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7. Budapest, Hungary

Median nightly rate for a two-bedroom:$118

Cost per person per night (maximum occupancy): $30

Yet another UNESCO World Heritage site, Budapest has endured centuries of change from its spot along the Danube. Whether you pop into the Roman Baths, the 13th Century Royal Palace or the House of Terror museum of fascist and communist regimes, you get a sense of the burden of history attached to the streets, shops, bridges, hotels and cafes. Various external forces have attempted to remake the Hungarian capital in their own image, but each just left overlapping fingerprints. To take in Budapest as a visitor is to take an immersive lesson in European history.

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6. Cornwall, England

Median nightly rate for a two-bedroom:$117

Cost per person per night (maximum occupancy): $29

Like your Labor Day bit chilly ? England's southwest peninsula averages high temperature is in the low 60s, and it averages about three inches of rainfall throughout the month. It's a good place to walk the moors or take in the fog on the Isle of Scilly, and its key attractions are mostly beaches, cliffs and prehistoric landscape. However, Cornish culture and language -- itself part of greater Celtic culture -- is a draw all its own. The artwork, the literature and the food (clotted cream, pasties, ice cream fudge and fish pie) make Cornwall a world of its own, and one worth exploring.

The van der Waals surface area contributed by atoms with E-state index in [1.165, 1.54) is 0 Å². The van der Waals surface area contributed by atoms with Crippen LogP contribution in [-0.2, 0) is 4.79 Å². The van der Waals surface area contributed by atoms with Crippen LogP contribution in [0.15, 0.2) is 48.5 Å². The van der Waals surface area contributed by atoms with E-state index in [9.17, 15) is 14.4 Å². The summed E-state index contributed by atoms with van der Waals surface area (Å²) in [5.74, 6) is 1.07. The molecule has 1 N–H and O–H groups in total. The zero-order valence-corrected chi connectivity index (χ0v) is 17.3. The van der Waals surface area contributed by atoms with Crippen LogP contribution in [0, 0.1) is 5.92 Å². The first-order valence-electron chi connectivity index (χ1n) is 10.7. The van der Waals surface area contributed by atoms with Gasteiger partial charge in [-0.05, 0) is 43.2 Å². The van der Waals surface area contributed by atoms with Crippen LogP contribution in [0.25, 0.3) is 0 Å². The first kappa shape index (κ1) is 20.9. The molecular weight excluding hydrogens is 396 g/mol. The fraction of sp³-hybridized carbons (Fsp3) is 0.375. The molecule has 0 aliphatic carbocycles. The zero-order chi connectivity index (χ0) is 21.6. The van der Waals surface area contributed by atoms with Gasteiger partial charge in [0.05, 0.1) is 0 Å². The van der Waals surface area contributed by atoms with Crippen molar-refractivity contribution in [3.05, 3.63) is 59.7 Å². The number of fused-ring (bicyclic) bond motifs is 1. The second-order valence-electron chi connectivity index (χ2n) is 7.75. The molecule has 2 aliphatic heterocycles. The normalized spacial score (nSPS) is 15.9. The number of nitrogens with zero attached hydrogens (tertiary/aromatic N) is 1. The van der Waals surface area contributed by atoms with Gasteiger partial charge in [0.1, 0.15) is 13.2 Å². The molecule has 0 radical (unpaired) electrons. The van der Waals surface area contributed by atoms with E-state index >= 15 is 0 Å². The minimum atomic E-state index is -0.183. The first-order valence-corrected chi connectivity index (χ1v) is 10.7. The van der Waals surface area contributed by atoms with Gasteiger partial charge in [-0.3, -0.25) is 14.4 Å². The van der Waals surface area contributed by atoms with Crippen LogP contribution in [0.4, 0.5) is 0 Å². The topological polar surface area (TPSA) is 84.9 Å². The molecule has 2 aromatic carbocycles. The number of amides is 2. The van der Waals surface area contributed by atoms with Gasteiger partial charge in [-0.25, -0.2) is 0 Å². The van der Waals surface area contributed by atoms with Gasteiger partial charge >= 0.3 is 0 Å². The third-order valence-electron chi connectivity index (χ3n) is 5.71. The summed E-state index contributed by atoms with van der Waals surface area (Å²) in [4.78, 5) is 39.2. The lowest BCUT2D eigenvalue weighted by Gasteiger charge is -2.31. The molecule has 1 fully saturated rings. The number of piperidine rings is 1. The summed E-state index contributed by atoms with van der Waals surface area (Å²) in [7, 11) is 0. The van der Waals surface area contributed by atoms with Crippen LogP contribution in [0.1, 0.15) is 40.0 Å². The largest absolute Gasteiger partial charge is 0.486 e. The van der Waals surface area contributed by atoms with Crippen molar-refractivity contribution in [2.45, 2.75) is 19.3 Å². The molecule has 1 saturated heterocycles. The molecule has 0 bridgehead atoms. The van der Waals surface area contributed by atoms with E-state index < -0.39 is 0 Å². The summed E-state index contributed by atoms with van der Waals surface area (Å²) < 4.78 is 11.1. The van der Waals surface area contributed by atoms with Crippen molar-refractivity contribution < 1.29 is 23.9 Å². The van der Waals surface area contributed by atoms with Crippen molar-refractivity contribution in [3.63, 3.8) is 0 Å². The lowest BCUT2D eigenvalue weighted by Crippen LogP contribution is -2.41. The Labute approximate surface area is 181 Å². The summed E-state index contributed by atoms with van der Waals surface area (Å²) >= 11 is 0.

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5. St. Petersburg, Fla.

Median nightly rate for a two-bedroom:$110

Cost per person per night (maximum occupancy): $28

It's 90 degrees, the beaches are still open, it's still great boating weather and, let's be honest, the Rays and Buccaneers aren't going to provide much of a distraction. If you're still looking for a bit of gulf-coast summer, or have a retired grandparent you haven't seen in a while, this is a highly affordable beach spot around this time of year. Just check the weather first: the hurricanes are a big reason why that's what you're paying per night.

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4. Hilo, Hawaii

Median nightly rate for a two-bedroom:$109

Cost per person per night (maximum occupancy): $27